Maberry gives us the traditional out-for-blood zombie, but with a new perspective. They may be monsters, but at one point they were a person and somebody loved them. Maybe they deserve our respect. Set against this humane idea is the story of a boy and his older brother, the family business, and a girl who has been living among the undead her whole life. This book has so much heart, but plenty of gore and action. One of my favorite zombie novels (I also love Maberry's Patient Zero).
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Format: Paperback Verified Purchase
Several people that I really trust told me that I would love this book, and they were completely right. I've had this book on my to read list for a while. I was a little apprehensive because I have not been very impressed with any of the zombie YA books I've read. This includes the extremely hyped up "This Is Not a Test." Rot and Ruin, on the other hand, was intelligent, thoughtful, moving, and fast paced.

Rot & Ruin by Jonathan Maberry focuses on Benny Imura, who was orphaned after First Night, when the first zombie outbreak took place 14 years ago. He was rescued by his brother, Tom, who is a skilled Bounty Hunter. Benny doesn't think much of his brother and thinks him a coward. In the beginning of the book, Benny tries to find a job that fits him. In the end, he realizes that he is destined to follow in his brother's footsteps, and that his brother is more than he seems to be.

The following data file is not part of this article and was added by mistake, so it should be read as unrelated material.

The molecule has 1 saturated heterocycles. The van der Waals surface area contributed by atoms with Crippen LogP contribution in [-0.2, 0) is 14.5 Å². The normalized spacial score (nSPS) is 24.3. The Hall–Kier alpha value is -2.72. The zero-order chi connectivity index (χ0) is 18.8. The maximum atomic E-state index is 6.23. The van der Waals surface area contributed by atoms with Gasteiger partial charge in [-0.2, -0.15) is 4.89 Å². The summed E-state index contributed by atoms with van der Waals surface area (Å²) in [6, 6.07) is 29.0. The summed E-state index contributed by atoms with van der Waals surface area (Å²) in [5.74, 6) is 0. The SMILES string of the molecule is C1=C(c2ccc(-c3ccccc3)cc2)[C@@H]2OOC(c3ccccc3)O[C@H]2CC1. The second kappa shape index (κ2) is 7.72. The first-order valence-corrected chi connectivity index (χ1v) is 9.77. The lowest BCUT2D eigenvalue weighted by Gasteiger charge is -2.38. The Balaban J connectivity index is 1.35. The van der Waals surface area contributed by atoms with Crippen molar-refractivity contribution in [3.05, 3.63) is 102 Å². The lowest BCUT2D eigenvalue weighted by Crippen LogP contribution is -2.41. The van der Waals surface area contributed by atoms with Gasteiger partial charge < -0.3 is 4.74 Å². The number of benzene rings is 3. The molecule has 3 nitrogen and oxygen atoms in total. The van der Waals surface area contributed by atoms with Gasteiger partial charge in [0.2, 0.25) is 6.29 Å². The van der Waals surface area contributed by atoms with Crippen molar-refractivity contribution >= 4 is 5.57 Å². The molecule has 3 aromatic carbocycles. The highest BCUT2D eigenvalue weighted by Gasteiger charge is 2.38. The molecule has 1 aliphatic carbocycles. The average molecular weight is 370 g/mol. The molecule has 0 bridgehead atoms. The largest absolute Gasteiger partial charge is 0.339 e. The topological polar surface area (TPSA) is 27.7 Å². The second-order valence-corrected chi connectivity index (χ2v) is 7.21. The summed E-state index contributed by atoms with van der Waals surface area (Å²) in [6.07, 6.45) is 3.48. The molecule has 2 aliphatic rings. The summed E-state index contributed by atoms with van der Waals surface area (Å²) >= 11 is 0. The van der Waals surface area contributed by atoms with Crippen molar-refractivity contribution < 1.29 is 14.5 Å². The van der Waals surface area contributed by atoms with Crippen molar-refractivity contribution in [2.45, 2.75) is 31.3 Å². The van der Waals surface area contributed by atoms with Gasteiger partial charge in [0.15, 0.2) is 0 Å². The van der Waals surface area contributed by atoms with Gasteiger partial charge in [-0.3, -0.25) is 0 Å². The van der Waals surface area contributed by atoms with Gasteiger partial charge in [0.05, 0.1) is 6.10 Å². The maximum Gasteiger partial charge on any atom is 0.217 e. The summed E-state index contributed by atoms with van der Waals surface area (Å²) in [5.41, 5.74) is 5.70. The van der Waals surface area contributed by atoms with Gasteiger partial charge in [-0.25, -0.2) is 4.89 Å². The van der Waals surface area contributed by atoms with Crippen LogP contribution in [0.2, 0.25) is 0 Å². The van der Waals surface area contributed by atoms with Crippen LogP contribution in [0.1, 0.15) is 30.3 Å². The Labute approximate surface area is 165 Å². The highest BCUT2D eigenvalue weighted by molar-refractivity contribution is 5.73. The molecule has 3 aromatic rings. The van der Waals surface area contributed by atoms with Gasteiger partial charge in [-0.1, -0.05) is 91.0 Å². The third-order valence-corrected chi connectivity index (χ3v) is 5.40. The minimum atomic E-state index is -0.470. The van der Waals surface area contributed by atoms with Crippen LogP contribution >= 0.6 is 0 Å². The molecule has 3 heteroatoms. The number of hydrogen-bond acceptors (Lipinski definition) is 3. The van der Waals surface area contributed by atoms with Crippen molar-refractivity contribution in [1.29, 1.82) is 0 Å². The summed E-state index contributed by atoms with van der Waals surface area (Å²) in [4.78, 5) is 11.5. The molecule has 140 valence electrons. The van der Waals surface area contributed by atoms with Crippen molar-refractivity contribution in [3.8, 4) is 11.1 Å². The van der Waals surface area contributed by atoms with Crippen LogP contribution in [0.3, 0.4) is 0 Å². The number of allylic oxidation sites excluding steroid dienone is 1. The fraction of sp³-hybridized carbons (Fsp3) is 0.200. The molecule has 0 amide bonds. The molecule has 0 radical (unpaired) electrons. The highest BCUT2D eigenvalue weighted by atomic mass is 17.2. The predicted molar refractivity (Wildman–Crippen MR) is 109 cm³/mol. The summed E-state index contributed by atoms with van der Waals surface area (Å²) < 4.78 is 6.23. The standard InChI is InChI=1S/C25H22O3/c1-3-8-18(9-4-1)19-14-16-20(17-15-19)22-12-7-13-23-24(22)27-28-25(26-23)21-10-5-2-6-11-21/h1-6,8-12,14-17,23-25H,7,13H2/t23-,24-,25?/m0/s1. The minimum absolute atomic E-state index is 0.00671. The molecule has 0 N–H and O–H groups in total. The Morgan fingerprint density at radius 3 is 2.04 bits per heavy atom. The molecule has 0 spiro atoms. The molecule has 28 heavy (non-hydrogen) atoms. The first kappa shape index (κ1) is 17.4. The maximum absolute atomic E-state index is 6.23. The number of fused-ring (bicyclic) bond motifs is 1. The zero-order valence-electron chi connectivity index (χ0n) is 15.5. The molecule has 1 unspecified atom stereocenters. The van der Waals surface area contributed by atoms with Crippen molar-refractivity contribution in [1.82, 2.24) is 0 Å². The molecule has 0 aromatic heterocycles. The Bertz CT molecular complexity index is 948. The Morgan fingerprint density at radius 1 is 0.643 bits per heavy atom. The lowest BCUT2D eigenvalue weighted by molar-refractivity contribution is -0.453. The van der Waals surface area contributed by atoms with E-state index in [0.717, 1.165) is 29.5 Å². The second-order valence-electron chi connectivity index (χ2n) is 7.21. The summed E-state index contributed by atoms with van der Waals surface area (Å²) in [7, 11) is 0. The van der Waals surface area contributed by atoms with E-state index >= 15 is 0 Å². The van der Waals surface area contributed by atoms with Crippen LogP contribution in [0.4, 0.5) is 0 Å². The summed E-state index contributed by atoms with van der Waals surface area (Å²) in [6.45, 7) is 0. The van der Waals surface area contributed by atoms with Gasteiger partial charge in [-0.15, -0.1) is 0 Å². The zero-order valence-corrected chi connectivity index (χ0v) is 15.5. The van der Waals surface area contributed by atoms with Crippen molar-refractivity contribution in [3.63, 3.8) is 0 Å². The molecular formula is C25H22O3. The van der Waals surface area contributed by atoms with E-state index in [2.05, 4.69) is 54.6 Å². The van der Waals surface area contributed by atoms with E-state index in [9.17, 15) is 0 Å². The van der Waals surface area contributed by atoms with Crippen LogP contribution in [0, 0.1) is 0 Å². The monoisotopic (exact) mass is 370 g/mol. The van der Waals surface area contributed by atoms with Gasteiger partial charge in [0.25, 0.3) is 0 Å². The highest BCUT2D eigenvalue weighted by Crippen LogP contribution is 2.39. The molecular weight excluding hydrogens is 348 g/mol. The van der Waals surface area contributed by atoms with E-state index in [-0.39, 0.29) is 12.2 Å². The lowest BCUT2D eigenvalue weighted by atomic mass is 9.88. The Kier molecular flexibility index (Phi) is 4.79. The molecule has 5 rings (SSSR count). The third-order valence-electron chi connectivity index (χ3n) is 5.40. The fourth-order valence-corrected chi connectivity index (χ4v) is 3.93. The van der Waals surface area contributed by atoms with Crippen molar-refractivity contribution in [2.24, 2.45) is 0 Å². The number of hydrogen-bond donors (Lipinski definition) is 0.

It is hard to compress this wonderful book into a synopsis without giving away its wonderful secrets. Let's just say that this book develops layer after layer, each one more intricate and thoughtful than the last. Maberry does a masterful job of world building. Zombies are more than just zombies-- the remaining humans have created a culture around them. All of their jobs, etc, have to do with living their lives free of zombies. Then there is the Rot and Ruin where the zombies roam free where Bounty Hunters are paid to put zombies down. Even that is treated with a reverence and thoughtfulness that I thought remarkable. The characters are many layered as well, as three dimensional as you get. Benny starts off as an annoying, bratty adolescent who then is confronted with darkness much scarier than the zombies and has to grow up too fast. Then there is Nix, who is a wonderful female counterpart.